Indian Army test launches BrahMos supersonic missile


BrahMos missile

The Indian Army has successfully test launched an advanced version of the BrahMos supersonic cruise missile at Chandhan field firing range near Pokhran in Rajasthan, India, as part of a routine user trial.

Launched from a mobile-autonomous launcher deployed in full configuration mode with a mobile command post, the missile hit the target approximately 55km away near the Ajasar area, Press Trust of India reports.

Defence spokesperson colonel S D Goswami was quoted by the news agency as saying that the missile successfully hit the designated target on its predetermined trajectory.

An unnamed official said: "The launch has successfully validated the deep penetration capability of the supersonic cruise missile system against hardened targets."

Developed by BrahMos Aerospace, a joint venture between India's Defence Research and Development Organisation (DRDO) and the Russian NPO Mashinostroyenia, the BrahMos is a 290km-range stealth supersonic cruise missile, designed for launch from land, ship, submarines and air platforms.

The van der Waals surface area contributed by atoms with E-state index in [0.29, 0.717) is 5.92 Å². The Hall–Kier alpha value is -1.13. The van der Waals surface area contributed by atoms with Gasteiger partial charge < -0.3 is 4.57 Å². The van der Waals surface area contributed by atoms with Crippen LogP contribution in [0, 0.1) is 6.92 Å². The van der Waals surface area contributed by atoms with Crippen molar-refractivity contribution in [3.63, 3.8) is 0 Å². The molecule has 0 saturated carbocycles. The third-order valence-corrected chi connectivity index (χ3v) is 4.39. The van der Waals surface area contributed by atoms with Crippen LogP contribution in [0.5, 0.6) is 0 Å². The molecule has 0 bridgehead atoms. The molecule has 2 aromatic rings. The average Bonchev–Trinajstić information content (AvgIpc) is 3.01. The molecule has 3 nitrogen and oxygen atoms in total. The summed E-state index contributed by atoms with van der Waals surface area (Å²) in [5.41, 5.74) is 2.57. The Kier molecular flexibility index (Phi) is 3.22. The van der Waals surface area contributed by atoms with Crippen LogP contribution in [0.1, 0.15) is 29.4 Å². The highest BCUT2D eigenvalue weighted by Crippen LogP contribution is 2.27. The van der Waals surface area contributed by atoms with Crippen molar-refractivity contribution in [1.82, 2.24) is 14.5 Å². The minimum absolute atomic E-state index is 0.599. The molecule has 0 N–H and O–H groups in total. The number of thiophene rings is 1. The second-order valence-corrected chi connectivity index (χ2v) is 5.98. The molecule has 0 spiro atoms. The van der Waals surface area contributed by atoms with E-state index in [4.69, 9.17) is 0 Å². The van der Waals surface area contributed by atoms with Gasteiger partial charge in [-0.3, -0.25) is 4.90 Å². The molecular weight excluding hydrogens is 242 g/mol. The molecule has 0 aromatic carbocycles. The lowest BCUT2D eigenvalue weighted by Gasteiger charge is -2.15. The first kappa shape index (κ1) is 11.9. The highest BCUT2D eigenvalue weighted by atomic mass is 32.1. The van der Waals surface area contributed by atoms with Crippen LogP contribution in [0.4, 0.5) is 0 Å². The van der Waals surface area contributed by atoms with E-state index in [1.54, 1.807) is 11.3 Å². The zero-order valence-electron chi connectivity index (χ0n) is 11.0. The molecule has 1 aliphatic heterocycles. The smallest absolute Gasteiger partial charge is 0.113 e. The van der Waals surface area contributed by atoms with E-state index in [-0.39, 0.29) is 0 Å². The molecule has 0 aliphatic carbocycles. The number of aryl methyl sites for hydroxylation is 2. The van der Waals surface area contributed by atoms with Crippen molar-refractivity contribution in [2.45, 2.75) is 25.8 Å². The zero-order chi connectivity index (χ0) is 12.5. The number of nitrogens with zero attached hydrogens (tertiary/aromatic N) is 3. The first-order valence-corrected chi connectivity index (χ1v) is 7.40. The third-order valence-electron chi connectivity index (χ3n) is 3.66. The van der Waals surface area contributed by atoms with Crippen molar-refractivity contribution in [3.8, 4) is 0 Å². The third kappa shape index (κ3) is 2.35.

Based on the Russian-built P-800 Oniks/Yakhont supersonic anti-ship cruise missile, it has a speed of Mach 2.8, which equates to nearly three times the speed of sound, and can carry a conventional warhead of up to 300kg.

"The BrahMos is a 290km-range stealth supersonic cruise missile, designed for launch from land, ship, submarines and air platforms."

Powered by a solid propellant rocket, it features a liquid-fuelled ramjet to sustain supersonic cruise, and can intercept surface targets by flying as low as 10m above the ground, even in mountainous terrain and hills.

The BrahMos is already in service with the Indian Army and Navy, while delivery of the air-launched version to the Indian Air Force (IAF) is scheduled in 2015.

A smaller version of the air-launched missile is also being developed to arm the air force's Su-30MKI, Mirage 2000, and the navy's MiG-29K fighters, according to the news agency.


Image: A BrahMos missile during a previous trial in Rajasthan, India. Photo: courtesy of the Press Information Bureau.

Defence Technology